Monday, August 16, 2010

Amazing Schools

Via Practical Theory, who is principal of the Science Leadership Academy, one of the amazing schools, the Ladies Home Journal put together profiles of ten pretty inspiring schools.

I think the diversity of the models here is fantastic. In no particular order:

  • An inclusion-focused elementary school in Boston
  • A recycling and conservation-focused high school in California
  • A KIPP elementary school in Houston
  • A Brooklyn high school turning around urban education with small classes and career seminars
  • A marine-focused high school in Florida
  • An expeditionary learning K-8 school in Denver
  • A grades 6-12 boarding school in DC
  • A grades 6-12 self-directed learning environment in Minnesota
  • A high tech, inquiry-based science-focused high school in Philadelphia
  • A public Montessori junior & senior high (grades 7-12) in Cincinnati

It would probably be an amazingly creative and challenging opportunity to teach at any of those schools. However, none of them is in Michigan. So, two questions -- what are the Michigan schools that are experimenting those kinds of learning models? And if we were going to start a school, which of those would be the most exciting models to emulate?


  1. Hi, Emily!

    Although I admittedly don't have any solid answers to your questions, I find the content of your entry fascinating. I'm trying to picture the conservation-focused high school in California. What would that building look like? What kinds of plumbing would it have? Does the whole building run on solar energy? Is it located in the woods? Are the students required to walk to school? Are they allowed to wear shoes?

    It would be pretty interesting to teach at a specialized school, especially a school that specializes in something I'm passionate about.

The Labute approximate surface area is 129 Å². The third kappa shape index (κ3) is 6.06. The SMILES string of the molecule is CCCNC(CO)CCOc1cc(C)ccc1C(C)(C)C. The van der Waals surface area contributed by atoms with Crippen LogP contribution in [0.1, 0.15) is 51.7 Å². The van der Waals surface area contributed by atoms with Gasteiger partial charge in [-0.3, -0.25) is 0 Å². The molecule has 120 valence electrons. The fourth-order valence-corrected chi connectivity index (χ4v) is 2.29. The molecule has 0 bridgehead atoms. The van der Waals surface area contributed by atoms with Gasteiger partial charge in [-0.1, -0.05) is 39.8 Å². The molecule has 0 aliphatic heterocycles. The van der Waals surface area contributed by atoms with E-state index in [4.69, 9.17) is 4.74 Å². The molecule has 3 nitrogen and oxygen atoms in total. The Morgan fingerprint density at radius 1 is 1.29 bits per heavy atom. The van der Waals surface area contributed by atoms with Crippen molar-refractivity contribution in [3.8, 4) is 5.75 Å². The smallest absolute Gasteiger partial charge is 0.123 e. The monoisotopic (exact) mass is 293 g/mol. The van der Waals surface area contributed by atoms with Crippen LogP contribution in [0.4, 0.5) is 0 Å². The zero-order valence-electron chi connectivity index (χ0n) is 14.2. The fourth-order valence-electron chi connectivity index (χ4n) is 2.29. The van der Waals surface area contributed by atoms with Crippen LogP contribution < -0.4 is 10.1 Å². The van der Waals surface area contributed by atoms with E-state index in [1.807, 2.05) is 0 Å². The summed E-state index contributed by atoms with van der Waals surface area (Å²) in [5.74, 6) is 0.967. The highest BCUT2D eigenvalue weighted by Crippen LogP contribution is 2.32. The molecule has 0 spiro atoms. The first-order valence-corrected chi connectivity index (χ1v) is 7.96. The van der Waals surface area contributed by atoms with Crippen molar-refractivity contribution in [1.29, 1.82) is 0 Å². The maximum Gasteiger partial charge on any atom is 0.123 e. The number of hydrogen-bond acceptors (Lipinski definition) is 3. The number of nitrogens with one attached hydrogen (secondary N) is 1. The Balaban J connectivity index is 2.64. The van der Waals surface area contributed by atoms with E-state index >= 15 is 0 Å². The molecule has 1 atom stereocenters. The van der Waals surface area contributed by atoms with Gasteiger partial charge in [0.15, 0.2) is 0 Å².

Also, I wonder what the language arts and social studies programs are like at these math and science focused schools. Do those teachers have to create curriculums that specifically revolve around math and science? Do students read and analyze scientific texts in Englsh classes? Do they learn about the great mathematicians in history?

    Just a few things to ponder.

    Hope you're doing well!

  2. Stephanie, I don't think the conservation-focused high school is as cool as we could imagine it to be, yet, but I think they're working on it! There's a picture in the article, and the text says:

    "Every classroom at this 2,100-student school has compact fluorescent lightbulbs operated by motion sensor, and at night computers and vending machines power down automatically. Solar panels on the front lawn collect energy, which is tracked on a school website. Last year a junior won a hybrid bus for the school district after he wrote a prize-winning essay about Irvington's energy-saving campaign. Next up? Cutting down on the school's paper use."

    I think your language arts and social studies questions are interesting... a quick perusal of the curriculum link at the Science Leadership Academy shows they do at least some stuff not-specifically math and science focused: African-American history and Nazi Germany / US Prisons are both on the first page. . However, the African-American history item was a 30-second podcast and supporting wiki the students made on a topic of their choice. So maybe the technology comes in more to support the learning than in determining the topic of the learning.